Knowing that ARIKAYCE was available for people like me, made me
feel hopeful that I could get this disease under control.
I felt confident that this was the appropriate addition to the regimen, because for the first in its time for MAC lung disease, we actually had an evidence-based approved medication that was also FDA approved.
Whenever we’re introducing new medications, we like to go over those side
effects because that’s…that’s part of handling the treatment. I always discuss cough because so many patients are already suffering with cough.
So, I was prepared for just what she said, the cough, the hoarseness, and the shortness of breath. But she also gave me ideas on what I could do to make it better.
I did keep track of my side effects. I took personal notes so that when
I did see you I could relay them to you and not leave anything out.
I enrolled in the Arikares Support Program. They have been very, very
helpful to me. Someone has come out to my house initially to educate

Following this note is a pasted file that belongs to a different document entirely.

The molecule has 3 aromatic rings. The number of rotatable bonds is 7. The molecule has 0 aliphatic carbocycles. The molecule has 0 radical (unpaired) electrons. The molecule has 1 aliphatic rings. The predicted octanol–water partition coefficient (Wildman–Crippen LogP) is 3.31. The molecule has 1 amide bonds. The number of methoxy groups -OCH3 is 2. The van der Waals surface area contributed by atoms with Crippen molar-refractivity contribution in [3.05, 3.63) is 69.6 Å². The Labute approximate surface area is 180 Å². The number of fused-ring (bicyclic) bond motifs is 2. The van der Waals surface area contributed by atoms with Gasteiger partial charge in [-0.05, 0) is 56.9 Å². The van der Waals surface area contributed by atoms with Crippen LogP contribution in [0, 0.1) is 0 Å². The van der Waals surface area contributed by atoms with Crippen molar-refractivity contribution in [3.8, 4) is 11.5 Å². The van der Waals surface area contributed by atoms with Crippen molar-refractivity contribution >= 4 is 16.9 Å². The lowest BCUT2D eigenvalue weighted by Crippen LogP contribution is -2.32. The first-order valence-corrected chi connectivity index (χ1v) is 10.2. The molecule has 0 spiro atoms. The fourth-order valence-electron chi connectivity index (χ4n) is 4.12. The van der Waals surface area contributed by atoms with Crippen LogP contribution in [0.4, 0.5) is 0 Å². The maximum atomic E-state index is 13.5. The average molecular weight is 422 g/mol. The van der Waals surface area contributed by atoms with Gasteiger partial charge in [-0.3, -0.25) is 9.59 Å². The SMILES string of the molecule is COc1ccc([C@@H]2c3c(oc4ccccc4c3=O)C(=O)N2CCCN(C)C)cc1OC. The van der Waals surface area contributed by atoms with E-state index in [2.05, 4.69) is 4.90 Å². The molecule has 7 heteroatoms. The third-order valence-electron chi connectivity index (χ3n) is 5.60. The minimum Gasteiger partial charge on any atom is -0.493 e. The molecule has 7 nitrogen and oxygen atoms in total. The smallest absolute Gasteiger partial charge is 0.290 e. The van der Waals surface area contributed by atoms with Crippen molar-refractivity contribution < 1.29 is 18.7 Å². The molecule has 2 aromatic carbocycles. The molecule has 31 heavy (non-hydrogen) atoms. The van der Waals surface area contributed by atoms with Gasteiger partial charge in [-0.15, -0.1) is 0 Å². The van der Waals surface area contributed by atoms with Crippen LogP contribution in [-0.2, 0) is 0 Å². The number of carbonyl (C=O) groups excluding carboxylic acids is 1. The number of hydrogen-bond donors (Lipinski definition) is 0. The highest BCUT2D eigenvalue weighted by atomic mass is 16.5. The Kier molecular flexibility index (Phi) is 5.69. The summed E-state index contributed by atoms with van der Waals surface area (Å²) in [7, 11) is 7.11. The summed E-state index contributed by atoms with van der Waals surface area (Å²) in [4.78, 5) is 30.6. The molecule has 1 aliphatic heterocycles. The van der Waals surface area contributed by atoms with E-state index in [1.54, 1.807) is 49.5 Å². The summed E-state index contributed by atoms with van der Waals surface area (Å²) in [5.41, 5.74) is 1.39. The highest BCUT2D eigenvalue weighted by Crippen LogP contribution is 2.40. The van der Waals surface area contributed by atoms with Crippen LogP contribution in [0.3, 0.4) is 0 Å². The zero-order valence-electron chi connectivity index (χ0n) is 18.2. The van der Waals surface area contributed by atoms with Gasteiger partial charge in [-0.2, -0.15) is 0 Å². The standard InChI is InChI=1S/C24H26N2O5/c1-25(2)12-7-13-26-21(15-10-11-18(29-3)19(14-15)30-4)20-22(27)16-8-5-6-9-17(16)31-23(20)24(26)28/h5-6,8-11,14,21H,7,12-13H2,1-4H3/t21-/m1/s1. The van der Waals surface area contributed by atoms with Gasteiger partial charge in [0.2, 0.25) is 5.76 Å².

me on how to use the medication. If I had a problem all I had to do was
make a phone call and somebody was always there to help me immediately.
I’ve actually heard truthfully from many patients that they’re very satisfied with the support that they provide through the program.
We started to see that your sputum cultures started coming back negative
within that first six months of treatment on ARIKAYCE. And so that was a very welcoming sign that we were finally getting the effects, you know, that we had hoped for.
When I found out that my sputum sample was negative after taking ARIKAYCE, I was very excited, and I was very grateful.
You finally got to the point of actually seeing that progress from having
consistently positive cultures to turning to negative cultures.
I appreciate you, Dr. Lapinel. You made sure that I got all of the
proper treatments. You didn’t give up when one of them or three
of them didn’t work, you added to it to make sure that we continue to try to fight this illness.
I appreciate you, the commitment, how seriously you’ve taken this. And just overall being just a wonderful, agreeable person to, to kind
of go with on this journey.
I think that all of the work that we’ve done, all of the treatments that she has recommended and put me on, everything through all of this time has been so successful.
My advice for someone just starting ARIKAYCE is to be positive and take one day at a time. As of today, I’m still MAC-negative.
I feel good about the future.
- See tips to establish a routine and fit ARIKAYCE into your daily life
- Use this doctor’s visit checklist to prepare for a discussion about your ARIKAYCE treatment